Buzzworthiness: Jamaica

Back on track after a really busy week for me with a review of

image by BGG user loeffe
image by BGG user loeffe

Jamaica is a 2007 game that was designed by Malcolm Braff, Bruno Cathala, and Sébastien Pauchon.  It was published by GameWorks.  Jamaica is a pirate-themed game, with 2-6 players racing around the island of Jamaica trying to accumulate the most gold.  Each player has a plastic ship and a hold with five cargo slots, as well as an identical deck of 12 cards.  The game is played over a series of rounds.  At the start of each round, the start player rolls two dice, then chooses which one to put in the day slot and which to put in the night slot printed on the board.  Each player will have a hand of three cards, and will simultaneously choose one to play.  Each card has two symbols on it, with the symbol on the left indicating what can be done with the day die, and the symbol on the right indicating what can be done with the night die.  These can get you cannons, gold, food, or move you around the board.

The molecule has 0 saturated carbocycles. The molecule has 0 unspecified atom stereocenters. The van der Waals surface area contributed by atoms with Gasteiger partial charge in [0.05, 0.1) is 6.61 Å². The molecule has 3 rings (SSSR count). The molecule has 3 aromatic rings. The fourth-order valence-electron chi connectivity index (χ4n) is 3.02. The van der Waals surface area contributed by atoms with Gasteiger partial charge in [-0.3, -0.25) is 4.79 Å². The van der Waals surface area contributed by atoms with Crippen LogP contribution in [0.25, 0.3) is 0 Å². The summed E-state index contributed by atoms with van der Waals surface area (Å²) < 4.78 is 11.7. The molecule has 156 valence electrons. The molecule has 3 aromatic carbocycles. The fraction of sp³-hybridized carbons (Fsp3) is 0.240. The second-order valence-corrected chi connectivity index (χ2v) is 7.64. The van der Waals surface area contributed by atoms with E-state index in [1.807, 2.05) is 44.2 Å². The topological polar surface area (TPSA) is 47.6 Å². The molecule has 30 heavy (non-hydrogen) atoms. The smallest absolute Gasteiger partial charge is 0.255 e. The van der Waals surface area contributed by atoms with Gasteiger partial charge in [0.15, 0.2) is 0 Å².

Players reveal their cards, and in turn order, resolve the day and night actions of their card.  Cannons, food, and gold are loaded into your holds.  However, each haul you get MUST go in an empty hold – if you don’t have an empty hold, you have to dump something overboard.  When you move, you could land on a space that requires you to pay gold or food.  If you can’t pay, you move backwards until you reach a place where you can pay.  Some spaces don’t have a cost, but instead will provide a treasure if you are the first to land there.  This can be positive or negative gold for the end of the gam, or a special ability like an extra hold, extra cannon strength, reroll the combat die, or holding an extra card in hand.  If you ever land on the same space as another pirate, you have to fight.  You both can choose to spend cannons to up your strength, then each roll the combat die to see who wins.  The winning pirate will raid the other’s hold and steal some cargo.